Last Updated on February 1, 2022 by Dave Farquhar
Both Windows and your web browser go out of their way to tell you if your Internet connection is secured, or not secured. Secured certainly sounds better than not secured. But what does secured mean for Internet access? Let’s talk about it.
“Secured” is a friendly word to say your network connection is encrypted. But what that means, exactly, depends on whether it’s your web browser or your operating system saying the connection is secure. The most important thing to remember is that in this case, your browser can compensate for Windows, but Windows can’t compensate for the browser.
Why does your Internet connection need to be secure?
One frequent question I get is why someone should be worried about someone else seeing your Internet connection if you have nothing to hide. That’s a pretty big misnomer. Even if you’re not doing anything wrong, you have plenty to hide. Your credit card numbers are the most obvious thing, of course. But your passwords too. You don’t want anyone else getting those. You send sensitive information over the Internet all the time, and that information needs to stay between you and your bank, or whoever else you’re talking to.
Now, what exactly is secure depends on who’s talking. If Windows says your Internet connection isn’t secured, that’s a different matter than if your browser says your connection is secure. The browser is the more important piece, because the browser is responsible for the entire run. Windows is just responsible for the local wireless network.
What secured means from your browser’s perspective
When you visit a web site, your web browser will try to negotiate a secure connection with it. This negotiation involves a great deal of really obnoxious math, frequently involving extremely large prime numbers. But the idea is to come up with some math both sides can do to scramble and de-scramble the data. And if someone were to intercept the data as it travels over the network, they wouldn’t be able to figure out the math to de-scramble it in a reasonable length of time.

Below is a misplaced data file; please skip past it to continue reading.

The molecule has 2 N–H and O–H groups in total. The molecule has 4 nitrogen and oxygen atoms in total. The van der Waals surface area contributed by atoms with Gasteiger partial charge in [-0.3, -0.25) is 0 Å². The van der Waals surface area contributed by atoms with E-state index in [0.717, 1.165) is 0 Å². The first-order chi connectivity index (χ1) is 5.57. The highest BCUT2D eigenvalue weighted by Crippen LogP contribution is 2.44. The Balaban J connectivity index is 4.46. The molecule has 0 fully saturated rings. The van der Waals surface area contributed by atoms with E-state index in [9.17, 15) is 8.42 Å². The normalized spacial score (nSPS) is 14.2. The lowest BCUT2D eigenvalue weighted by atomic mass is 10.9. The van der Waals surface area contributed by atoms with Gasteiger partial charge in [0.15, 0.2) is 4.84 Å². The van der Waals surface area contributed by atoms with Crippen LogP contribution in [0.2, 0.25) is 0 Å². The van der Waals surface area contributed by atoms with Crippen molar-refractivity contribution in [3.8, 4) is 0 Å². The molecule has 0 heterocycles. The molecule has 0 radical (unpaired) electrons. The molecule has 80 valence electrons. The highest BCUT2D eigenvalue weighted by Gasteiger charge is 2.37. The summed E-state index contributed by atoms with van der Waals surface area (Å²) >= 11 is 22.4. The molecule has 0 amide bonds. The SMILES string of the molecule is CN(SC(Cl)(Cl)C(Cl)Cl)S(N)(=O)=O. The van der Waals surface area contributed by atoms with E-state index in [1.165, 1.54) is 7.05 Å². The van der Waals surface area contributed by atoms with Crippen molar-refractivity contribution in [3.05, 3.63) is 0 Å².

You don’t have to secure the data forever, necessarily. My credit card expires in four years, for example. That means in four years, I’ll get a new card with a new number on it. If it takes you 20 years to de-scramble the message, it doesn’t matter. The data isn’t useful anymore. There are some pretty strict rules about those connections that anyone who processes credit card information or sensitive health information has to follow. Web browsers didn’t used to care much about that, but in recent years they’ve gotten more strict. Clicking the green lock on your browser, or the “Not secure” message in its absence, can give you more detail. Maybe more than you want to know, but detail nonetheless.
As long as my web browser says my connection is secured, I don’t need to worry as much about what Windows says about my Internet connection. My web browser is securing my data at that point. This is why https is important, and why some browsers are pushing a technology called DNS over TLS in spite of ISP objections.
What about viruses and stuff?
Here’s an important distinction. Your browser telling you a site is secure has nothing to do with the content or legitimacy of the site–only the network connection. For example, your browser should say my site is secure, because my site requires a secure connection. But if Bob the Bad Guy figures out how to plant a virus on my site and send it to you, your browser will still say my site is secure.
Some sites will sign contracts with a security company to scan their site for viruses every day, then they’ll display some kind of seal near the bottom of the page. But that’s not the same as the test your browser does.
What secured means from Windows’ perspective
If you’re on a wireless connection, Windows will typically tell you that you have Internet access, and the network is secured. That means the connection between your computer and the wireless access point or router (or maybe both) is encrypted. The same idea applies here. Your computer and the wireless network negotiate some math to use to scramble your data as it goes over the airwaves. That keeps the shady looking guy in the coffee shop from seeing what web sites you’re visiting.
Ideally, you want a secure connection both on your wireless connection and on the web page. But it’s the connection to the web page that’s more important. Even if your local wireless connection isn’t secured, that shady looking guy can still only see scrambled data. If it’s secured, then the data is scrambled twice.
Windows covers protecting your data on for the short haul, over the wireless network. Your web browser is responsible for the entire distance between itself and the server on the other end.